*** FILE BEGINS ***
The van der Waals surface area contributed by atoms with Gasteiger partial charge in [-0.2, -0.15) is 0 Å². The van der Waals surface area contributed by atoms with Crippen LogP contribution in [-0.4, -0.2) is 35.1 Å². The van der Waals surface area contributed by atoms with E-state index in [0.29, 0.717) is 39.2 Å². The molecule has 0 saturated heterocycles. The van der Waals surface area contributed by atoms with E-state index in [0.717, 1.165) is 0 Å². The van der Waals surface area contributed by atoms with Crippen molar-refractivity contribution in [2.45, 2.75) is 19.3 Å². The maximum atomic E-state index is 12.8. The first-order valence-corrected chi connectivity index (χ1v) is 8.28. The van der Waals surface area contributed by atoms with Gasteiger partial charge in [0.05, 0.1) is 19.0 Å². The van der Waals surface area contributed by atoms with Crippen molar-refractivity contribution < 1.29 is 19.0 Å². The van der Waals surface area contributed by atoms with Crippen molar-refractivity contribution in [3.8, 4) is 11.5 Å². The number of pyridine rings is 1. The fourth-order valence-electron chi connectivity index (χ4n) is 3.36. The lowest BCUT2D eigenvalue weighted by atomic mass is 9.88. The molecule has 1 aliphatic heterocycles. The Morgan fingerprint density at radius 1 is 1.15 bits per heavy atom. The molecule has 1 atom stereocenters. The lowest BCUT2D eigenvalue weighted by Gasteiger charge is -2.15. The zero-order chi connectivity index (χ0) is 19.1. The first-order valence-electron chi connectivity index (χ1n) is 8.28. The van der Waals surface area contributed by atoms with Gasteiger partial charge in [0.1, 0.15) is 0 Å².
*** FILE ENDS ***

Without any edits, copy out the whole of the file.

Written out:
The van der Waals surface area contributed by atoms with Gasteiger partial charge in [-0.2, -0.15) is 0 Å². The van der Waals surface area contributed by atoms with Crippen LogP contribution in [-0.4, -0.2) is 35.1 Å². The van der Waals surface area contributed by atoms with E-state index in [0.29, 0.717) is 39.2 Å². The molecule has 0 saturated heterocycles. The van der Waals surface area contributed by atoms with E-state index in [0.717, 1.165) is 0 Å². The van der Waals surface area contributed by atoms with Crippen molar-refractivity contribution in [2.45, 2.75) is 19.3 Å². The maximum atomic E-state index is 12.8. The first-order valence-corrected chi connectivity index (χ1v) is 8.28. The van der Waals surface area contributed by atoms with Gasteiger partial charge in [0.05, 0.1) is 19.0 Å². The van der Waals surface area contributed by atoms with Crippen molar-refractivity contribution < 1.29 is 19.0 Å². The van der Waals surface area contributed by atoms with Crippen molar-refractivity contribution in [3.8, 4) is 11.5 Å². The number of pyridine rings is 1. The fourth-order valence-electron chi connectivity index (χ4n) is 3.36. The lowest BCUT2D eigenvalue weighted by atomic mass is 9.88. The molecule has 1 aliphatic heterocycles. The Morgan fingerprint density at radius 1 is 1.15 bits per heavy atom. The molecule has 1 atom stereocenters. The lowest BCUT2D eigenvalue weighted by Gasteiger charge is -2.15. The zero-order chi connectivity index (χ0) is 19.1. The first-order valence-electron chi connectivity index (χ1n) is 8.28. The van der Waals surface area contributed by atoms with Gasteiger partial charge in [0.1, 0.15) is 0 Å².